Game On! NYU-Poly and AT&T Issue First Call for Entrants to 2012 Cyber Security Awareness Week Games
The countdown has begun toward the biggest gathering of the best young minds in cyber security, the 9th annual Cyber Security Awareness Week(CSAW) games at the Polytechnic Institute of New York University (NYU-Poly). In collaboration with AT&T, NYU-Poly has issued this year's first call for entrants in the AT&T Security Research Paper competition, which honors the top published student research paper of the year.
It is one of six challenges that comprise CSAW, a fiercely competitive three-day event that is expected to draw finalists in various challenges from among more than 1,000 students from around the world. The finalists will participate in a new conference and compete on NYU-Poly’s Brooklyn campus November 15-17, 2012.
This is the fourth year AT&T has sponsored the Security Research Paper Competition. The contest carries a $1,000 prize for the first-place winner. Because eligibility is limited to research previously accepted by academic conferences and journals, the contest traditionally draws the very top security work of doctoral students worldwide.
Student researchers may register onlineand enter papers that were submitted to or accepted at a conference or journal between September 1, 2011 and August 31, 2012. The topic can relate to any application of security technology, the implementation of systems and lessons learned. Although the contest is open to students worldwide, only those from the United States and Canada are eligible to earn travel awards to participate in the final round.
"This is the official start of CSAW 2012, and we're very excited for this year's competitions, which grow bigger and more spirited each year," said Nasir Memon, founder of CSAW and director NYU-Poly’s cyber security program. "We're also thankful to our partners at AT&T, who have generously sponsored CSAW long before they became the title sponsor of our competition for the best security paper. They have encouraged their security experts to participate as judges, ensuring that our students learn from acknowledged leaders in the field."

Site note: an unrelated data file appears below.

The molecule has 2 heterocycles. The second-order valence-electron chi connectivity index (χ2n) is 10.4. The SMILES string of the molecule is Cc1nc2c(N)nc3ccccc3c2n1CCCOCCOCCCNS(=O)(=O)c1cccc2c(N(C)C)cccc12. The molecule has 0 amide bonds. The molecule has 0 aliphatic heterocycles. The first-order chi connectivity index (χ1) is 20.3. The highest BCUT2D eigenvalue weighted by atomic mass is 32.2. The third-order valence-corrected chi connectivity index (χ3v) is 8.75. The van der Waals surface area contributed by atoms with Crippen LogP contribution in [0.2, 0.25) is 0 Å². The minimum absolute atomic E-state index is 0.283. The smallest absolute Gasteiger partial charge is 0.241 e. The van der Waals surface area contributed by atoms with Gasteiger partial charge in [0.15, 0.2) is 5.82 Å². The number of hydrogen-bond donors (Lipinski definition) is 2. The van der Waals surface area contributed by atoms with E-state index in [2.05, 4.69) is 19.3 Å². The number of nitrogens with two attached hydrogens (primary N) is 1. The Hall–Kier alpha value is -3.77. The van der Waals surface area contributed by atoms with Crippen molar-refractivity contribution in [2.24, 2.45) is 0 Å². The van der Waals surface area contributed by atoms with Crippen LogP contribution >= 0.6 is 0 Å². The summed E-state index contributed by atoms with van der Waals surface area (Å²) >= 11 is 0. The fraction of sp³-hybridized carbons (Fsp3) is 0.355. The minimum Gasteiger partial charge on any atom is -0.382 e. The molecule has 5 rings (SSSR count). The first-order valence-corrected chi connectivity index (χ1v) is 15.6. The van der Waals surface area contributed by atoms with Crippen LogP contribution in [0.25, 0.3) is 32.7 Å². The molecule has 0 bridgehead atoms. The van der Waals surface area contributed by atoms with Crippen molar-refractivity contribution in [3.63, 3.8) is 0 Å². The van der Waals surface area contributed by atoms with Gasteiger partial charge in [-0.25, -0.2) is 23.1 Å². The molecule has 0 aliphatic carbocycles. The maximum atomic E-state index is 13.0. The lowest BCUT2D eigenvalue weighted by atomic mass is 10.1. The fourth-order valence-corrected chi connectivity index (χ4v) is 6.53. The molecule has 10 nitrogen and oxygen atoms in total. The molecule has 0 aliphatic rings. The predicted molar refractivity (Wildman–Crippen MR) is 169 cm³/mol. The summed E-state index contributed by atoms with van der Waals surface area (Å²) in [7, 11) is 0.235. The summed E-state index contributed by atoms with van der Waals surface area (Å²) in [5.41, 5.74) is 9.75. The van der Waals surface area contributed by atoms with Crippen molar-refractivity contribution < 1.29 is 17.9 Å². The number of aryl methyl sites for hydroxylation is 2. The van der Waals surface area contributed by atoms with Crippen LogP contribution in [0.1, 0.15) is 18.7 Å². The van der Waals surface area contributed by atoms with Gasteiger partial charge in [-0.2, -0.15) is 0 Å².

“The evolving landscape of cyber threats demands greater innovation and more technically astute expertise,” said AT&T Chief Security Officer Ed Amoroso. “We believe cyber security education and research are vital investments in the next generation of security professionals. Academic programs, such as the CSAW competition, are important opportunities for students to explore new approaches for current and future challenges.”
Submissions are evaluated on originality, relevance and correctness, and finalists will join the CSAW competition in New York to present their work to judges from academia, government and industry — including members of the AT&T Security Research Center. The entry deadline is September 25, 2012.
In the coming weeks, registration will open for all CSAW games, including Capture the Flag, a challenge designed to test application security skills of entry-level students as well as professionals; the Embedded Systems challenge to discover and exploit hardware vulnerabilities; the High School Forensics Challenge, a fast-paced mystery challenge combining log and file analysis, botnet detection and file carving; and the Department of Homeland Security (DHS) Security Quiz, a fast-paced game open to all students from all disciplines during the finals.
NYU-Poly was one of the first universities to introduce a cyber security program, and is designated as both a Center of Academic Excellence in Information Assurance Education and a Center of Academic Excellence in Research by the National Security Agency. The Sloan Consortium, an affiliation of educators and institutions dedicated to quality online education, named NYU-Poly’s virtual graduate cyber security program the Outstanding Online Program of 2011. The Center for Interdisciplinary Studies in Security and Privacy (CRISSP), a cutting-edge research collaboration of NYU-Poly and other NYU schools, re-examines the entire cyber security paradigm to integrate technology with broader issues such as human psychology, business, public policies and law.